4. Service delivery and operations – How will you plan and manage services projects? What delivery resources will be required, and what is their bandwidth for delivering engagements? How will you handle customer expectations and experiences? It is not sufficient to have relevant technical skills or knowledge; you must organize your capabilities into manageable engagements and then complete your work according to specific metrics. Operating a services practice is structurally different from selling software.

Define your service offerings as packaged engagements and deliverables

The key to building a scalable services practice is to define services offerings that align with your customers’ needs. The biggest mistake is trying to do too much too soon. The best formula is to start with the services most closely related to your existing product and technical skills and align with your customers’ most urgent priorities.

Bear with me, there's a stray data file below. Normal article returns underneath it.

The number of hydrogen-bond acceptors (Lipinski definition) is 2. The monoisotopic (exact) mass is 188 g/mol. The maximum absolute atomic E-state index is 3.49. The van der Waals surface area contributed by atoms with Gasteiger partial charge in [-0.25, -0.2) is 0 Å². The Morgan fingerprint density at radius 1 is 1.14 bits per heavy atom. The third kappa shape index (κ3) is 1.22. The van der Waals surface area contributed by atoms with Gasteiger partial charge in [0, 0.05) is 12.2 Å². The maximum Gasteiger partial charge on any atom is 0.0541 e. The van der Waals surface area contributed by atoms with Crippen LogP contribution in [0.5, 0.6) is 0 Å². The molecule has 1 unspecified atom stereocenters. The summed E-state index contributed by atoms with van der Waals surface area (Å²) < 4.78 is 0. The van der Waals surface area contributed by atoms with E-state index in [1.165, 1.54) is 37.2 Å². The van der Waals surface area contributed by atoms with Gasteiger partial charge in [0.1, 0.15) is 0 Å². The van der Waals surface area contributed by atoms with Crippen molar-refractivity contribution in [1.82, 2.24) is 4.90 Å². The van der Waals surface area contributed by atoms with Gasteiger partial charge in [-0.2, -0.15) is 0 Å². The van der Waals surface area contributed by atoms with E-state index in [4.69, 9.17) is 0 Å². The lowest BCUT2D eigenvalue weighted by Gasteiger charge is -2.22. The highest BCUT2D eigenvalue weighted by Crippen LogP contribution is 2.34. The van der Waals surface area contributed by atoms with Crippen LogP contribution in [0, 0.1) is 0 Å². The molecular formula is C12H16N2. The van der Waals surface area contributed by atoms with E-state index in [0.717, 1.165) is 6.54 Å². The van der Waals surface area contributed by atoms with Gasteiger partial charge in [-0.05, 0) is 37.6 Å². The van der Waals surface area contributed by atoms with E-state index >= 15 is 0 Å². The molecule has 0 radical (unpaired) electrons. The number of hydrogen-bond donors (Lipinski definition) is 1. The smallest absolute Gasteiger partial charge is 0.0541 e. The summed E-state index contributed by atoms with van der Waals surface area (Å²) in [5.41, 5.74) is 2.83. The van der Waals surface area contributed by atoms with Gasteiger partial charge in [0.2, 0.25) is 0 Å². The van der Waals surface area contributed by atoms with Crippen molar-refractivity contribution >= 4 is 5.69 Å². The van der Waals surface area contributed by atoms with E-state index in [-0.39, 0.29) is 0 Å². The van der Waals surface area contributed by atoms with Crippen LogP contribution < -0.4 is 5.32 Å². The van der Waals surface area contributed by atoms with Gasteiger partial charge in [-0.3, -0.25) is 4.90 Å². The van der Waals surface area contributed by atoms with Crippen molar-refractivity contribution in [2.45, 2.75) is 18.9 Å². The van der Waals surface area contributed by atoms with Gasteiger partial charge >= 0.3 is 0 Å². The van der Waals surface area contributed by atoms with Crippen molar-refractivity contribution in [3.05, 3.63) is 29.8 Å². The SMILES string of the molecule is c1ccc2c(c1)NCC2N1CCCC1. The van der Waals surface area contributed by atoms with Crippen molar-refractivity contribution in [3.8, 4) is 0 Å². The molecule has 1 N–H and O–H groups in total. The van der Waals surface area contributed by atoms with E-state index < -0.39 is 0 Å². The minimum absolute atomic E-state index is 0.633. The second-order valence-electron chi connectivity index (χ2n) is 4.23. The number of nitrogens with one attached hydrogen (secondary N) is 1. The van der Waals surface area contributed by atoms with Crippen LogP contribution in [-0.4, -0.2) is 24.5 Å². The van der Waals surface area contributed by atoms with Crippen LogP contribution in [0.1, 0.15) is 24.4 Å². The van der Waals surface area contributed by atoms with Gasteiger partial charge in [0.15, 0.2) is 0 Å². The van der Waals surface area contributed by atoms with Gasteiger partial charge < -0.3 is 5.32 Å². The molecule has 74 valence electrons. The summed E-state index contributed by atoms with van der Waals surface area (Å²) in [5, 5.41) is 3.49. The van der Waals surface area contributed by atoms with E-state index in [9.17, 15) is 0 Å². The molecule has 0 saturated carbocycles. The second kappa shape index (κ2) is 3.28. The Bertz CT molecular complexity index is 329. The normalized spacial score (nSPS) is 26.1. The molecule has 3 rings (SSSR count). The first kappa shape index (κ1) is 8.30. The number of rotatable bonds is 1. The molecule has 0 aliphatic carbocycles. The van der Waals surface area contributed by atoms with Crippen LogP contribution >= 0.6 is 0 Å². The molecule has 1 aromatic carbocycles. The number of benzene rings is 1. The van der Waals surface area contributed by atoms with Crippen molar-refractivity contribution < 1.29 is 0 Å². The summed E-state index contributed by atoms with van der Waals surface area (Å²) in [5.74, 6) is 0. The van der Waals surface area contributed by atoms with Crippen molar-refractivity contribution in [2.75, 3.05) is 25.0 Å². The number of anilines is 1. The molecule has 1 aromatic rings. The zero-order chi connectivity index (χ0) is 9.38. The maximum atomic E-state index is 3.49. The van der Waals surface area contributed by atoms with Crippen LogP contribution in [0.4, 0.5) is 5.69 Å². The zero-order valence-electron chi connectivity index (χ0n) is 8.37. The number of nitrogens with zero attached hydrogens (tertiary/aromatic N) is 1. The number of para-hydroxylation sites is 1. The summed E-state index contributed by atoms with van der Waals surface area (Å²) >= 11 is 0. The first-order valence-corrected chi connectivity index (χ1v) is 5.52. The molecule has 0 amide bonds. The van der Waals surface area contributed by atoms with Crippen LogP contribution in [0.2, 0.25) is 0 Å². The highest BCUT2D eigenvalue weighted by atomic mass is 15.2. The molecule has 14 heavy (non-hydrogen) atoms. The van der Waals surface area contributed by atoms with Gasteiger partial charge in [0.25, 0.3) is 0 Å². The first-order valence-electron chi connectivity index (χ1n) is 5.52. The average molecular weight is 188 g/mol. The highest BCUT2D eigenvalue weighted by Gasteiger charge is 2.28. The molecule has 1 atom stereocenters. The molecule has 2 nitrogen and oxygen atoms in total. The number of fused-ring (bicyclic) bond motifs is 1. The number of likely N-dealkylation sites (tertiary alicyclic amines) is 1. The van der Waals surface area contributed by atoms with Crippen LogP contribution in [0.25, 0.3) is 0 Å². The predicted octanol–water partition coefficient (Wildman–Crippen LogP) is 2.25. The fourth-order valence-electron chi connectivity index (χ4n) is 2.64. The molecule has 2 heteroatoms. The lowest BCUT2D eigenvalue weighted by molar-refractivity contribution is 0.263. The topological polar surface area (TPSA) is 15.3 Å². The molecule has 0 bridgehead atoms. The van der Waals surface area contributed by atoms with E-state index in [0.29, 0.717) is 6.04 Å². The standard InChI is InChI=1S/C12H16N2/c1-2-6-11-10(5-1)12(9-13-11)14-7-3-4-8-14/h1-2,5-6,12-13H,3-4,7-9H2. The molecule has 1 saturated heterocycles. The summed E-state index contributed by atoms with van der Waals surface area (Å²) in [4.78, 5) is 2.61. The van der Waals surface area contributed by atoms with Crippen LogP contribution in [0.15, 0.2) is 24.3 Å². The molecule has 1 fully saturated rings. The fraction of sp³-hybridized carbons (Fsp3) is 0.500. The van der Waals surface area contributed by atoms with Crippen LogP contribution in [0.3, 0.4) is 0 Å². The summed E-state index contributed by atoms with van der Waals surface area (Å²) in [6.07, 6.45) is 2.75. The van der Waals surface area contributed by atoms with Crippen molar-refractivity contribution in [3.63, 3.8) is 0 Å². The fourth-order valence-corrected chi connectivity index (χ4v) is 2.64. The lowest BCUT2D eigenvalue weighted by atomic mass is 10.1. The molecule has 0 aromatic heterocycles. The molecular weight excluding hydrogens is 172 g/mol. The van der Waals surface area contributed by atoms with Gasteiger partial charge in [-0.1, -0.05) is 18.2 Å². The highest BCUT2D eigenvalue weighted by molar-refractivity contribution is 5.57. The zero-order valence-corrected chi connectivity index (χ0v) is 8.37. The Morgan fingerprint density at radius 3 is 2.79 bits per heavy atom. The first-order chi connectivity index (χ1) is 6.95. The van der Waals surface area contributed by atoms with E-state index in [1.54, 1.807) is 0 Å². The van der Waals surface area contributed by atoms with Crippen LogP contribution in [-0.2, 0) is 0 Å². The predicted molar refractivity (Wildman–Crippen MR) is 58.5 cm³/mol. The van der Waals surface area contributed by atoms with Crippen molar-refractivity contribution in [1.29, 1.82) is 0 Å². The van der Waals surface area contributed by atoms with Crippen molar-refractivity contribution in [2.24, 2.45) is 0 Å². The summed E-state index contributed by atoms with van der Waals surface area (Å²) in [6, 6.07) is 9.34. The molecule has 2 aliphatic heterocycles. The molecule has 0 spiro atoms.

It is vital to prioritize services offerings by:

  • Depth of existing product/technical skills – assess where you have the most core technical knowledge today and how those capabilities align with customer needs
  • Extent of specialization needed – identify industry requirements that can increase the complexity of meeting customer needs.
A graph showing how a services practice can be launched and advanced as skills and opportunities grow.

Before, during and after

We tend to think of services as something we do once a solution has been sold. But to fulfill your customers’ business goals, chargeable services should be be provided throughout the stages of the customer engagement lifecycle.